House prices soaring outside Dublin, but slowing in capital

National average shows 8.5% increase in prices, but Dublin average is just 2.7%

The Daft report says there are just 25,000 houses for sale.  Photograph: Cyril Byrne

The Daft report says there are just 25,000 houses for sale. Photograph: Cyril Byrne


A new report confirms that Dublin has effectively de-coupled from the rest of Ireland in terms of house price growth, with asking prices slowly rising in the capital while they continue to soar in the rest of the country.

The latest Daft House Price Report shows that, nationally, asking prices rose by an average of 8.5 per cent in 2015.

Prices in Dublin rose by an average of just 2.7 per cent, however, while counties on counties on the southern and western seaboard and in some Border regions rose by up to 18 per cent.

The marked slowdown in price rises in Dublin versus the rest of the country is an about-turn on the situation for much of 2014, when prices in the capital streaked away from the rest of the country as demand outstripped supply.

Ronan Lyons, Daft’s chief economist, suggested the differing fortunes in house prices for Dublin and the rest of Ireland are partially explained by the impact of new lending caps.

The lending caps, which were announced last January by the Central Bank, mean that most mortgage holders must now stump up a 20 per cent deposit.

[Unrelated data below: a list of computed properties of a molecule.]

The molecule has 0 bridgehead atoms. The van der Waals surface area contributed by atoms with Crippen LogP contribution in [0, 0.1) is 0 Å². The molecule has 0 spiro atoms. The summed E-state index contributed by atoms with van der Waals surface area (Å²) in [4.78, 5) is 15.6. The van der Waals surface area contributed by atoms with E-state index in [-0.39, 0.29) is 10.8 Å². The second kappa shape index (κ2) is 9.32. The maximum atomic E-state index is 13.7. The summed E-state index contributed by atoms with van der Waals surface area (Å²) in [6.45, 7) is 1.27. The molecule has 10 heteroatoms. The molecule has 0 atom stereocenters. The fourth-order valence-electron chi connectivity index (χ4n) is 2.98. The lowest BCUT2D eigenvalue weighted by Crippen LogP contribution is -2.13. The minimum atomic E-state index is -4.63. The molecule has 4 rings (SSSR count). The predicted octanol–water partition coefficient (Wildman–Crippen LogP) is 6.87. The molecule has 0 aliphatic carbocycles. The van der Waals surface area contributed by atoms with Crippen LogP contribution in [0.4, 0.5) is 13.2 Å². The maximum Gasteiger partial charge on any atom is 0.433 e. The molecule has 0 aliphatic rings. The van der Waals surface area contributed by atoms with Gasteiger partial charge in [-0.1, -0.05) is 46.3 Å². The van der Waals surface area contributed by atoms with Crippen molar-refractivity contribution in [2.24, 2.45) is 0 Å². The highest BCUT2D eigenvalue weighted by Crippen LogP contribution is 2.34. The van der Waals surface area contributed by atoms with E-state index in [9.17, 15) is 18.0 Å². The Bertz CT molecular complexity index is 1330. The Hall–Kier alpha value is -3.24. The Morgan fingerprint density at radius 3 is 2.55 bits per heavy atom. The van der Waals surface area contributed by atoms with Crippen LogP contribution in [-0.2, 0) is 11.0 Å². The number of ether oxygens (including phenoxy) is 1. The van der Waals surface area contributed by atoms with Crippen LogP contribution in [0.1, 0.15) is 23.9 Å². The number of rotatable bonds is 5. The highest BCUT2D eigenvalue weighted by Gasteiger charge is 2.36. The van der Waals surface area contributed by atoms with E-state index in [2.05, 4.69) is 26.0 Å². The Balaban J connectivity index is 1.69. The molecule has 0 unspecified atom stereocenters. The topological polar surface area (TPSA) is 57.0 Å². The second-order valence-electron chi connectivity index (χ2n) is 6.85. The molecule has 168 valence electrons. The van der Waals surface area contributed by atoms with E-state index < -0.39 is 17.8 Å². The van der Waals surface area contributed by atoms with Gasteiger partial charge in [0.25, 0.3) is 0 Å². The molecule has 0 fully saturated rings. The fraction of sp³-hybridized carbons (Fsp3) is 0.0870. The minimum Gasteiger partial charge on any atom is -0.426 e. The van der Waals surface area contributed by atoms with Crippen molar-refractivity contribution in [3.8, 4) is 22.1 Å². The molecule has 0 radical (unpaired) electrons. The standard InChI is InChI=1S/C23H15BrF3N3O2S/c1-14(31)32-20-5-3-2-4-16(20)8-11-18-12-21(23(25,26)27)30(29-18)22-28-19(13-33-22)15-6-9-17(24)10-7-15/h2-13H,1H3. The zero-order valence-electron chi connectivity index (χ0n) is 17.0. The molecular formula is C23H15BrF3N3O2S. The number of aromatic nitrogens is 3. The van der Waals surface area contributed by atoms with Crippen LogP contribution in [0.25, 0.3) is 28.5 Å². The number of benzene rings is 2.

The national average asking price for a house in the last three months of 2015 was €204,000, compared with €188,000 at the end of 2014 and €164,000 at the market trough in early 2013.

While the lending caps dampened price growth in Dublin, its surrounding commuter counties continued to record strong increases. Asking prices were up 12.4 per cent in Kildare, 15.3 per cent in Meath and 9.2 per cent in Wicklow.

Asking price growth

Clare saw rises of 17.9 per cent while Cork and Waterford prices rose 17.3 per cent and 15.1 per cent respectively.

Offaly (up 4.2 per cent), Sligo (up 5.8 per cent) and Mayo (up 6 per cent) all failed to make the national average.

Within Dublin, prices in affluent south county Dublin were up less than 1 per cent, while north county Dublin saw rises of 3.1 per cent.

In the main cities outside the capital, the difference was marked compared with Dublin.

Prices rose by an average of 20.7 per cent in Cork city in 2015 and 19.7 per cent in Galway.

The Daft report says there are just 25,000 houses for sales, a drop of more than 50 per cent from the crisis-era trough.

Nationally, almost 60 per cent of houses sell in less than four months, as the stock of houses for sale sits at a nine-year low.

“Acute supply shortages persist,” Mr Lyons said.

“[But] while tough reforms still need to be made, at least there are encouraging signs that policymakers understand not only the nature of the problem, but also [the nature] of the solution.”